When I first heard about Scott McClellan's charges that the Bush administration had lied and deceived Americans during the months and years leading up to the war, I burst into tears of happiness. No, nothing he wrote was new. And even if he still seems like a sleazy public relations expert in obfuscation, an insider was finally telling the truth, in one book.
My story is different from those who felt seriously constrained about raising questions about the administration's obvious lies. I worked as an editorial writer at The San Francisco Chronicle, where a liberal editorial board raised serious objections to the war. And yet, in the years following 9/11, I felt editorial restraints that never allowed us to tell the whole truth about the lies and deception that led to America's most catastrophic foreign policy disaster.
Others in the mainstream media felt far greater restraints. Jessica Yellin, a CNN journalist, for example, says she felt pressured by corporate executives at her previous network to support the Iraq War. To Anderson Cooper, she described how she and others were "under enormous pressure from corporate executives, frankly, to make sure that this was a war presented in a way that was consistent with the patriotic fever in the nation and the president's high approval ratings." On the Today Show, Katie Couric, Brian Williams, and Charles Gibson also admitted feeling pressure from the Bush administration to support the war, MSNBC reported. Couric even recounted a threat from the White House Press Secretary to "block access to [the network] during the war" if she did not change the tone of her interviewing style."
So what did I experience? An editor and an editorial board who felt that, in the absence of inside sources, we could not counter the administration's lies.
Let me give you some examples. I was raised in a Republican family, but schooled by the great iconoclastic journalist I.F. Stone, who taught me that you can find the truth without inside sources, if only you're willing to see beyond patriotic fervor and examine voices in the public domain that are marginalized, So, I would read national security experts who countered Donald Rumfeld's ridiculous predictions; I would read the British, Canadian, Italian and French press; I would read the writings of experts in resource wars and weapons of mass destruction.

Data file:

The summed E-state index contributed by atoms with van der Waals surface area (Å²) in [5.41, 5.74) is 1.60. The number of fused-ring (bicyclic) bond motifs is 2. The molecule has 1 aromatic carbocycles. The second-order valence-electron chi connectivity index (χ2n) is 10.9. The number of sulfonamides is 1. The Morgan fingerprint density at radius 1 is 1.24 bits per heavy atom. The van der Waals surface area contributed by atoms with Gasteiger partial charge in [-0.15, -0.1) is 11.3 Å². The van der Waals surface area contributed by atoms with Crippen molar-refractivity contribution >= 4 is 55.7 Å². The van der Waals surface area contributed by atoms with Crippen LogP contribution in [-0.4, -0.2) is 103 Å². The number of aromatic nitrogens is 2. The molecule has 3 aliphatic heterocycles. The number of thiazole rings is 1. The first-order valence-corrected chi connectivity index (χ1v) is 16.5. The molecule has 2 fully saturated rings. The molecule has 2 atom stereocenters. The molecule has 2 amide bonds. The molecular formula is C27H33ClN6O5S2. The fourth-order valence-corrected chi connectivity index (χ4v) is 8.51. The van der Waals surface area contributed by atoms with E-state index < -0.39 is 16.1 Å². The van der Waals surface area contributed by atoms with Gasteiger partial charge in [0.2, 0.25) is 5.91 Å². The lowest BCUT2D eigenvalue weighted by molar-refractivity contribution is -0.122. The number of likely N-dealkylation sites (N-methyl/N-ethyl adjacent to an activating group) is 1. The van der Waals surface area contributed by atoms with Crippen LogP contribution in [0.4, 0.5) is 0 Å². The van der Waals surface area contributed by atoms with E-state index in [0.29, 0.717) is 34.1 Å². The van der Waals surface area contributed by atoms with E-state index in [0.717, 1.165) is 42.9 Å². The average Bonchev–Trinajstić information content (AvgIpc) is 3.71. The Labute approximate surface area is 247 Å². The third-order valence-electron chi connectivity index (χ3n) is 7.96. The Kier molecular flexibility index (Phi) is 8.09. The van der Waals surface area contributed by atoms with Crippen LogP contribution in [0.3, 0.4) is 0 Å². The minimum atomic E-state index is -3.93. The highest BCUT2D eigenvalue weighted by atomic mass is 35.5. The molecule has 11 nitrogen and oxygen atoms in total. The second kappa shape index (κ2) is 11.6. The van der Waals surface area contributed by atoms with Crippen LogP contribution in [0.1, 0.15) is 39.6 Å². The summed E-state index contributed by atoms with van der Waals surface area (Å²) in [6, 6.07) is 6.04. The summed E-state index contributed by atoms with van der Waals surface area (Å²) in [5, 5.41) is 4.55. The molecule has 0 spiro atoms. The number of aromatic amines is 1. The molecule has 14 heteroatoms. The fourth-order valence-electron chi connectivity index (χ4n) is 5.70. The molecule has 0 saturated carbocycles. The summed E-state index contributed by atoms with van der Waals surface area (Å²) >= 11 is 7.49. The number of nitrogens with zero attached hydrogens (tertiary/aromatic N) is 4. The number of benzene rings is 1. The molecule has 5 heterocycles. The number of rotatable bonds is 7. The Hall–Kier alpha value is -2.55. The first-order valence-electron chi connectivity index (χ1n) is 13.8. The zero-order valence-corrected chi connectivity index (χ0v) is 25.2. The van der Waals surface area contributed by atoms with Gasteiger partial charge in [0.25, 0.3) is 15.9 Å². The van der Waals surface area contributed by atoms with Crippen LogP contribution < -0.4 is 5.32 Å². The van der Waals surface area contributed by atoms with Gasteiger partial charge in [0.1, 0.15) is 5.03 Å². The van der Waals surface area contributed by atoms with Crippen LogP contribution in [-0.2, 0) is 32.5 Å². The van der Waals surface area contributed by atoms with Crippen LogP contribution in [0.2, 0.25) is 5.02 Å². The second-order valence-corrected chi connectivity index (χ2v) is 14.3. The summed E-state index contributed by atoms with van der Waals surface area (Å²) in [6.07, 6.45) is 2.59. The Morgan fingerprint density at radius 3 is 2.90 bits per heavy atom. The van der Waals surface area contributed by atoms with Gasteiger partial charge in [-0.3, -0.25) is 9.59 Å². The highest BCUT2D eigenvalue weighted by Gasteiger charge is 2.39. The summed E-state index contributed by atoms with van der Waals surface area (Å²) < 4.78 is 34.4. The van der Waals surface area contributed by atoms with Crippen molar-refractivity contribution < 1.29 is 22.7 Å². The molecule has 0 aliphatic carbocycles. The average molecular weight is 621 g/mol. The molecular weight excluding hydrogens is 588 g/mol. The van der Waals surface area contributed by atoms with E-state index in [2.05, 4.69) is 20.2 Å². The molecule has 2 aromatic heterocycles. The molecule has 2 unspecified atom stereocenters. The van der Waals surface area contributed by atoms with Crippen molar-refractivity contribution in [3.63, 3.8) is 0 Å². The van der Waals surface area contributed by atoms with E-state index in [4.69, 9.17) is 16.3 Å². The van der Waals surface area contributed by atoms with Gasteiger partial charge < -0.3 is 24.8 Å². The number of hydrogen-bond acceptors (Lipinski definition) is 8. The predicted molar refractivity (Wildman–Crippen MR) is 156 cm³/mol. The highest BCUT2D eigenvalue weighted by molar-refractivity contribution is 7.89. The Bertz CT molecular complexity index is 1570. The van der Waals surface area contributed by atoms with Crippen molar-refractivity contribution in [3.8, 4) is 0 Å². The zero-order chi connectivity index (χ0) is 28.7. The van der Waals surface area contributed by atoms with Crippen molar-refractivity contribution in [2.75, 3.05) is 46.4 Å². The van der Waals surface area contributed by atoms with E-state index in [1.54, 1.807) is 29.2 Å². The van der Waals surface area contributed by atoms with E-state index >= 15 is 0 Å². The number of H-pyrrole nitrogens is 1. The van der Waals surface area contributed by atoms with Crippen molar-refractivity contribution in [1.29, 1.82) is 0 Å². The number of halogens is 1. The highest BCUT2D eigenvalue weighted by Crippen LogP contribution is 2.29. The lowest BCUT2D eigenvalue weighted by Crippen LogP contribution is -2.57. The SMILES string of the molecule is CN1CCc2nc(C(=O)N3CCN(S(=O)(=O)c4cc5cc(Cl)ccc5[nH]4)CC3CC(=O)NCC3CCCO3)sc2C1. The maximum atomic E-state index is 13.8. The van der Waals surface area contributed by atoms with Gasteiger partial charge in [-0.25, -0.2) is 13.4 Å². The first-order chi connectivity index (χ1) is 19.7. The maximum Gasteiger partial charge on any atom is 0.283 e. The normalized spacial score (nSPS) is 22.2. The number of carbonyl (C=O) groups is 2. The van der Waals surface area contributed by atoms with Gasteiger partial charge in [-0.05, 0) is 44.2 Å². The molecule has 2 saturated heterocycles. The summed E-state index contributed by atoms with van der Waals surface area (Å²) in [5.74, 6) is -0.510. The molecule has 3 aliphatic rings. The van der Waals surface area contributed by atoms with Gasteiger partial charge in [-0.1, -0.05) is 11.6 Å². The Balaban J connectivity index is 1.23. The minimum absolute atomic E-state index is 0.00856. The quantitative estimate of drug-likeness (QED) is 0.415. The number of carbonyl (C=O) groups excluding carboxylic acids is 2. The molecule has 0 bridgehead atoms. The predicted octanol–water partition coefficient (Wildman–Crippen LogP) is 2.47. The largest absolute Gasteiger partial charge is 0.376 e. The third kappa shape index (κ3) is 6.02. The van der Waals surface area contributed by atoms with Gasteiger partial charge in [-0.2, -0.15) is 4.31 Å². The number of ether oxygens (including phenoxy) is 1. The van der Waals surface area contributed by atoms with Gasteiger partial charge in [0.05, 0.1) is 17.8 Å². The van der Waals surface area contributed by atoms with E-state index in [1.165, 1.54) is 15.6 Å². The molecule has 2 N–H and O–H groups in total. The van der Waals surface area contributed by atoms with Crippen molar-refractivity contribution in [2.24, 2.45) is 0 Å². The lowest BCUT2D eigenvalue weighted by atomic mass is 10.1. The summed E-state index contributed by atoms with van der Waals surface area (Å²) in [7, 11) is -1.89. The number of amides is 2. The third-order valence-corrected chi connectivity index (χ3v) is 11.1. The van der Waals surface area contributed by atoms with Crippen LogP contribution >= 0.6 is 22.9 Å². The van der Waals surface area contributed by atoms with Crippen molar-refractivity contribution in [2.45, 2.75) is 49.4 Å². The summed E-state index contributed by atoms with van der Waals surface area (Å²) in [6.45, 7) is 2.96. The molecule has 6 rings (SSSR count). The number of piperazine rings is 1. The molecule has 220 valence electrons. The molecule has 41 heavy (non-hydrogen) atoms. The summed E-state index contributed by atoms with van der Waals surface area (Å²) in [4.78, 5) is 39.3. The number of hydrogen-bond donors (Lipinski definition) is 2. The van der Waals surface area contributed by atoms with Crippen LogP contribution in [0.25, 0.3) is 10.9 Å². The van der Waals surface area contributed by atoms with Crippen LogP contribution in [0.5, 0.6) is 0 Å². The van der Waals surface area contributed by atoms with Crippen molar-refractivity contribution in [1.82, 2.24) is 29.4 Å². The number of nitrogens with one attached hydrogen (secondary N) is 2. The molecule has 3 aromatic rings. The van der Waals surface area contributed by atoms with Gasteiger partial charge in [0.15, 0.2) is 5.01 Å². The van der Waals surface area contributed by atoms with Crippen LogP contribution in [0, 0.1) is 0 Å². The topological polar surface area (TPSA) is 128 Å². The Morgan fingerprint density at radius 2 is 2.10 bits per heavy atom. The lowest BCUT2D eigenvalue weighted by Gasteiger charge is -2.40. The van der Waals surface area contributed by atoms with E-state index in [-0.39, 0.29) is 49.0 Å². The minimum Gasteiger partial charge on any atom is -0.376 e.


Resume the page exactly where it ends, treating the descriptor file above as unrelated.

No, I didn't know I was right. But I was sure that the administration was lying. And, I knew that at the very least that our editorials should be asking why Bush, Cheney, Rumsfeld et al should be believed when I had found strong evidence that they were cherry picking intelligence, and setting up their own office in the Pentagon, and acting in complete secrecy.
The rush to war drove me crazy. In the days that led up to the war, I went to my editor and told him I needed a few days unpaid leave to accept the fact that we were, in fact, going to war. In my mind's eye, I saw a baby tied to the railroad tracks and saw the train rapidly moving toward the helpless child. I saw years of quagmire, bloodshed, and tens of thousands of deaths. I needed a few days to accept that reality before I could return to writing. He understood and allowed me to regain my professional composure.
To its credit, the editorial board raised some of the toughest questions in the mainstream media. And yet....I was the only one who didn't believe Colin Powell's shameful presentation at the United Nations. Why? Not because I had special insider knowledge, but like I.F. Stone, I had found credible people who could dissect his speech and found it unconvincing and unpersuasive.
When I heard Bush's inaugural address, I heard two major lies embedded within his speech. But somehow that still wasn't enough to accuse him of plagiarism and deception.
The truth is, even a liberal newspaper, blessed with a liberal editorial board, did not engage in truth telling. We raised some good questions, wrote about supporting the troops, but failed to describe the deception that led to the catastrophe that was unfolding right before our eyes.
While I was writing editorials, I was also publishing two weekly political columns on the op-ed page. I also felt constrained as a columnist. If I wanted to discuss this country's desire to gain control and access over oil, I had to bump up against the accusation that I was a vulgar Marxist, rather than conversant with the reality of resource wars.
Finally, I am an historian, and I knew Iraq's history. I also knew that the war would end in a disastrous occupation, not a liberation, and that no country, including our own, will ever tolerate occupation by a foreign nation.
This week, I sat with a former colleague from the editorial board in a cafÃƒ©, rather than in the room where we used to make our editorial decisions. He admitted that I had been right, but even more, that even in a liberal paper, the editor and most of the board, had felt restrained, afraid of seeming unpatriotic, afraid of saying the emperor wore no clothes, afraid of not giving the President the benefit of the doubt, afraid of truth telling without access to inside sources.
You may say, "Ho Hum, even the Senate has now, after five years, come out with a report that describes (oh, so tepidly) the years of deception.
But for me, the tears flowed because I remembered all those years when I felt passionate about telling the public the truth, but was unable to do so in a mainstream, liberal, newspaper.
Ruth Rosen, a journalist and historian, is professor emerita of history at the University of California.